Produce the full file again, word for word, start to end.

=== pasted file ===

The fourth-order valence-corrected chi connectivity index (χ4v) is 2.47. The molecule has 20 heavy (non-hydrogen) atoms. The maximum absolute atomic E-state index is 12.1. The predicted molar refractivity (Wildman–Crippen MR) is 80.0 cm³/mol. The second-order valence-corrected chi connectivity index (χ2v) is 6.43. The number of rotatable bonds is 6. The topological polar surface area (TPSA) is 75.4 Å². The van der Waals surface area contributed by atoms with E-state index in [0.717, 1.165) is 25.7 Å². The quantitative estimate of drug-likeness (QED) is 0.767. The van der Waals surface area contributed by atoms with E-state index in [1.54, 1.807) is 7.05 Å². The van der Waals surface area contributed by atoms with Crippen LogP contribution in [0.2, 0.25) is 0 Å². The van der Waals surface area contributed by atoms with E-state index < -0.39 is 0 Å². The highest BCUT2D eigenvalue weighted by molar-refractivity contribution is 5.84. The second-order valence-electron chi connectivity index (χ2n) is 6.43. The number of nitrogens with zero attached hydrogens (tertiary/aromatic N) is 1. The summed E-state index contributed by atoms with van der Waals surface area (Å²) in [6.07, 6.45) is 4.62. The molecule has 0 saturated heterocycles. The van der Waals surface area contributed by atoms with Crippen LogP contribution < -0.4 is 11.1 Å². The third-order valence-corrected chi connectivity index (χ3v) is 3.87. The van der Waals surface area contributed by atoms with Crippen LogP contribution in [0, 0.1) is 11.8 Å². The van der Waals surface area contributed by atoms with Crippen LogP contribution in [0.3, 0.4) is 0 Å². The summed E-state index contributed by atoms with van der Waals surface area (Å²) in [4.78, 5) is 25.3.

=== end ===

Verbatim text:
The fourth-order valence-corrected chi connectivity index (χ4v) is 2.47. The molecule has 20 heavy (non-hydrogen) atoms. The maximum absolute atomic E-state index is 12.1. The predicted molar refractivity (Wildman–Crippen MR) is 80.0 cm³/mol. The second-order valence-corrected chi connectivity index (χ2v) is 6.43. The number of rotatable bonds is 6. The topological polar surface area (TPSA) is 75.4 Å². The van der Waals surface area contributed by atoms with E-state index in [0.717, 1.165) is 25.7 Å². The quantitative estimate of drug-likeness (QED) is 0.767. The van der Waals surface area contributed by atoms with E-state index in [1.54, 1.807) is 7.05 Å². The van der Waals surface area contributed by atoms with Crippen LogP contribution in [0.2, 0.25) is 0 Å². The van der Waals surface area contributed by atoms with E-state index < -0.39 is 0 Å². The highest BCUT2D eigenvalue weighted by molar-refractivity contribution is 5.84. The second-order valence-electron chi connectivity index (χ2n) is 6.43. The number of nitrogens with zero attached hydrogens (tertiary/aromatic N) is 1. The summed E-state index contributed by atoms with van der Waals surface area (Å²) in [6.07, 6.45) is 4.62. The molecule has 0 saturated heterocycles. The van der Waals surface area contributed by atoms with Crippen LogP contribution < -0.4 is 11.1 Å². The third-order valence-corrected chi connectivity index (χ3v) is 3.87. The van der Waals surface area contributed by atoms with Crippen LogP contribution in [0, 0.1) is 11.8 Å². The van der Waals surface area contributed by atoms with Crippen LogP contribution in [0.3, 0.4) is 0 Å². The summed E-state index contributed by atoms with van der Waals surface area (Å²) in [4.78, 5) is 25.3.